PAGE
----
As a reaction when a creature within 60 feet of you dies, regain 1d6 hit points. If you have dealt damage to it since the beginning of your previous turn, instead regain 2d6 hit points if you damaged it with a cantrip or weapon attack, or 3 hit points per spell level expended if you used a spell slot of 1st level or higher. You can’t use this reaction in response to a construct or undead dying.
Alternate Undead Thralls
Starting at 6th level, you add the animate dead spell to your spellbook if it is not there already. If it is, choose another 3rd-level spell of the School of Necromancy and add it to your spellbook. When you cast animate dead, you target one additional corpse or pile of bones, creating another skeleton or zombie, as appropriate.
You can choose to cast animate dead as an action in place of its 1-minute casting time. You can do so a number of times equal to your Intelligence modifier (minimum 1), and regain all uses when you finish a long rest.
Whenever you create an undead using a necromancy spell, it has the following additional features.
- The creature’s hit point maximum is increased by an amount equal to your wizard level.
- The creature adds half your proficiency bonus to its AC and its attack rolls, and adds your proficiency bonus to its weapon damage rolls.
Further, while you have no undead under your control, when you deal necrotic damage to an undead, you can treat that damage if it were radiant instead.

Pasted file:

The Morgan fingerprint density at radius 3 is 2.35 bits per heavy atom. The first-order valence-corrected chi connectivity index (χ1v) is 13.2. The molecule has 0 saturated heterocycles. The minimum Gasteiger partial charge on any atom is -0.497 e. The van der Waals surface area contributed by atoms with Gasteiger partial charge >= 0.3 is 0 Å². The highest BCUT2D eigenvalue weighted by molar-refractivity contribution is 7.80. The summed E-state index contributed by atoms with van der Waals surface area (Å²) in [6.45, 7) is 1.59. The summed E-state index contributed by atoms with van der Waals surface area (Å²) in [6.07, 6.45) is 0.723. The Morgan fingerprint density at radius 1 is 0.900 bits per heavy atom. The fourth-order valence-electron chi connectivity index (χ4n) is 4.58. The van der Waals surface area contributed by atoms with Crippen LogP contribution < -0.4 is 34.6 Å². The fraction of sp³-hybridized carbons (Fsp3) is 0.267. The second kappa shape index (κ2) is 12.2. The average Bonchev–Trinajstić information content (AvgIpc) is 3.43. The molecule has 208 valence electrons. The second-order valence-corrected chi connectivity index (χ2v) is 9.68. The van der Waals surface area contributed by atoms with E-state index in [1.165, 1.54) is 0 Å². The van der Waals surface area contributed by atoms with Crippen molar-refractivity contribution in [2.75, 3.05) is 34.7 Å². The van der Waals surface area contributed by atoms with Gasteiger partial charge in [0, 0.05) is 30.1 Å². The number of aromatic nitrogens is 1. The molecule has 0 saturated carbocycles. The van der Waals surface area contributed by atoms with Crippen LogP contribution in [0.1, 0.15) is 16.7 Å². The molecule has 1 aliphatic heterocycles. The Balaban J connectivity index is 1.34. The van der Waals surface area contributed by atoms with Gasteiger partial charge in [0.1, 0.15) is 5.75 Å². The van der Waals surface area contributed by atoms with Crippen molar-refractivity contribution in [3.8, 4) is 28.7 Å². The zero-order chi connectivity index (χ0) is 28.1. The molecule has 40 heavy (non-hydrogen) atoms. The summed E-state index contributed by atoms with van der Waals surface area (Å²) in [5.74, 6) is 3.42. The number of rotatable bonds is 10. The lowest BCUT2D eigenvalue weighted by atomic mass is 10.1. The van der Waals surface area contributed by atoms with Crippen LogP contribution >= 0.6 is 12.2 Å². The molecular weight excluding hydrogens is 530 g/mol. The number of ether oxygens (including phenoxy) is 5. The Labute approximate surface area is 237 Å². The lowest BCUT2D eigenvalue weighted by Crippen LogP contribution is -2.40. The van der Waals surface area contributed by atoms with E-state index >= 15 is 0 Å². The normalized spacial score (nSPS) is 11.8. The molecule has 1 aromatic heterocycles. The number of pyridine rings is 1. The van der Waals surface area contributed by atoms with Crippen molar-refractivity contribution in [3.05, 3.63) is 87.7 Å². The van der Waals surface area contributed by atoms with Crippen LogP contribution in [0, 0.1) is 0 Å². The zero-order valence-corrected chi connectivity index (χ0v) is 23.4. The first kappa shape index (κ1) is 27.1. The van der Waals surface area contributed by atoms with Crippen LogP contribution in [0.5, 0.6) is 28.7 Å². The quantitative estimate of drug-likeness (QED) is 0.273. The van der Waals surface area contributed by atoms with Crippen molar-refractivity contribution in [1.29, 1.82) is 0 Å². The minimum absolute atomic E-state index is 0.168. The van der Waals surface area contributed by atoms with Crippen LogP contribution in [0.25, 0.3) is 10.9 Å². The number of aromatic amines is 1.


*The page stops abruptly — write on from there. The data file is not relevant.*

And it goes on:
I’ve already explained most of my thinking here. The dice-vs.-fixed-values question in Grim Harvest’s healing may leave something to be desired. I’m going for a risk mechanic (sacrificing hit points for an attack that hasn’t yet made its attack roll) with a follow-up recovery mechanic. I would expect to see necromancers sacrifice hit points repeatedly early in a fight, only to make it all back, possibly with interest, off of the harvest.
The 1-minute cast time of animate dead is a real bummer in mid-fight, or any other time you’re currently out of pets. Rise, my minions! in the midst of combat seems so on-theme for a dedicated necromancer that I wanted to give them something there. I think a big part of the theme (and dread) of necromancy is watching your dead friends become undead enemies right before your eyes, so that a bad situation suddenly gets a lot worse.
The additions to the second bullet point of Undead Thralls can be justly criticized as fiddly math that really wants you to print out a separate stat block and fill in the math, but no improvement to +attack and AC makes me think this linchpin feature would simply fall out of usefulness at higher levels.
“As if it were radiant” in the final piece of Undead Thralls is to say, you’re not really dealing radiant damage (for purposes of DM description of the fight scene), but your command of undeath is such that your necrotic spells can undermine an undead’s connection to the Shadowfell or other dark powers, and the undead are as vulnerable as if you had dealt radiant damage. Thus, your necrotic spells bypass a zombie’s Undead Fortitude, and you give shadows a real bad day, instead of going exclusively out-of-school to fight something you should be great at fighting.